Most of us think that gut health relates only to our bowels, but there’s much more to it than that. Our gut is also known as our “second brain.” This is because so many of our “brain chemicals” like serotonin and dopamine are actually produced in the gut.
Your gut is home to the enteric nervous system.
The enteric nervous system (ENS) cells line the intestinal tract and help the GI tract digest food. But it’s much more than just a way to digest food. The ENS uses more than 30 neurotransmitters, just like the brain, and in fact 95 percent of the body’s serotonin is made in the bowels. In just the last few years, more and more evidence has shown that the gut microbiome (bacteria) can influence brain chemistry and a wide range of behaviors, including emotional behavior, pain perception, and how the stress system responds.
What Neurotransmitters Are Produced in the Gut?
A large percentage of neurotransmitters are produced in the gut. These include serotonin, norepinephrine, dopamine, acetylcholine, and melatonin, and GABA. Disruptions in the levels of these chemicals can contribute to depression, anxiety, seeking behaviors that provide “dopamine hits”, poor sleep, memory problems, and brain fog…to name a few.
What Role Does Our Gut Play in Mood?
One of the most significant ways our brain and bodies are connected is through the stress response. Our bodies respond to stress with “fight, flight, or freeze.” When you’re in this mode, your body floods with cortisol and adrenaline. Over time, chronic stress produces more and more cortisol which creates inflammation. Inflammation manifests in our digestive tract in a variety of ways including:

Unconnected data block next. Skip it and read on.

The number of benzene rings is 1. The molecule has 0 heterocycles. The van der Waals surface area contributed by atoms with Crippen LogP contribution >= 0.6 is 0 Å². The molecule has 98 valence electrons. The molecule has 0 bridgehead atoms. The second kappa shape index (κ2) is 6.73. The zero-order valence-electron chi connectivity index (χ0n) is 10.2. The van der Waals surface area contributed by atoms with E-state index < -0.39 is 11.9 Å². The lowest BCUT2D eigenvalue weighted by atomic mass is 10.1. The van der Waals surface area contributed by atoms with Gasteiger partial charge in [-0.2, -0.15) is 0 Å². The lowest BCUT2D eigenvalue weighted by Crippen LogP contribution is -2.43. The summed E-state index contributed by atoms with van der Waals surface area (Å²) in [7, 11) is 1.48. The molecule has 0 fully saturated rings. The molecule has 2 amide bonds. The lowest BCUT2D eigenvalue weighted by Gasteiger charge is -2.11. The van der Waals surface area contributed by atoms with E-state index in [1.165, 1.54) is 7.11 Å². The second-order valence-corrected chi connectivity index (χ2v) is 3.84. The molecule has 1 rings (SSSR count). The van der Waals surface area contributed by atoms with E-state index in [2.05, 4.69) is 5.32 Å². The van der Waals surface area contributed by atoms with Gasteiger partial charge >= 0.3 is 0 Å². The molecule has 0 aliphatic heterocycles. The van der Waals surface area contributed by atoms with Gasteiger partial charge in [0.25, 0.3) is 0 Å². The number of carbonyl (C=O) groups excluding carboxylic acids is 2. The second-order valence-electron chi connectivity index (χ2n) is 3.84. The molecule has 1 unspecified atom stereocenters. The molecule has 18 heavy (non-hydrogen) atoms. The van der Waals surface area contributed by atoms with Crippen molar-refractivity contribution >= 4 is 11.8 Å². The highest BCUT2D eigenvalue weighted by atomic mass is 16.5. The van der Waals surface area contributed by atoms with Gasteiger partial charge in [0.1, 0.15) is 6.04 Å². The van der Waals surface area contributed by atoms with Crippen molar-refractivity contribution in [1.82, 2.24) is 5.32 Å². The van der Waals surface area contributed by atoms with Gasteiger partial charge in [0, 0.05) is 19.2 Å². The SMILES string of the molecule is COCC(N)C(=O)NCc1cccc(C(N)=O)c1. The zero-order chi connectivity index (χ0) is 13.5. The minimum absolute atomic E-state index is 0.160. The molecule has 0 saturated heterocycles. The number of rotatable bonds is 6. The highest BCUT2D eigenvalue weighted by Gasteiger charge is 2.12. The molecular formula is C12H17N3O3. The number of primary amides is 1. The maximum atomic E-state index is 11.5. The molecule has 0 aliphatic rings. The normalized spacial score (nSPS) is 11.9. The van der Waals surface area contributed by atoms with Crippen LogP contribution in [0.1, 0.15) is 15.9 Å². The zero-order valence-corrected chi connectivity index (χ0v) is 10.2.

- Leaky gut
- Chronic diarrhea, constipation, or bloating
- Irritable bowel syndrome (IBS)
The connection between the brain and gut is so closely related that healthcare professionals sometimes prescribe antidepressants to help with signs and symptoms of IBS. But this doesn’t actually solve the root cause of what’s going on…an imbalance of microbes and gut inflammation.
5 Ways to Improve Your Gut Health
- Avoid alcohol. As tempting as it may seem to indulge in your favorite cocktail this holiday season, you may want to rethink that for several reasons. Alcohol is essentially liquid sugar. Sugar has been shown to increase inflammation and cause a variety of problems in your gut (see #3 below). Also, alcohol itself is an antidepressant, so if you are already feeling down during this holiday season it can increase, instead of elevating your holiday blues.
- Eliminate gluten and/or dairy. Both dairy and gluten have been shown to increase inflammation in your body. Eliminating one or both may have a significant improvement on your overall mental wellbeing.
- Cut down on sugar. Sugar in all forms feeds the bad bacteria in our guts. This increases inflammation and contributes to leaky gut syndrome.
- Put the brakes on stress. Enjoy the holiday season. Find small ways to incorporate pleasure into your daily routine!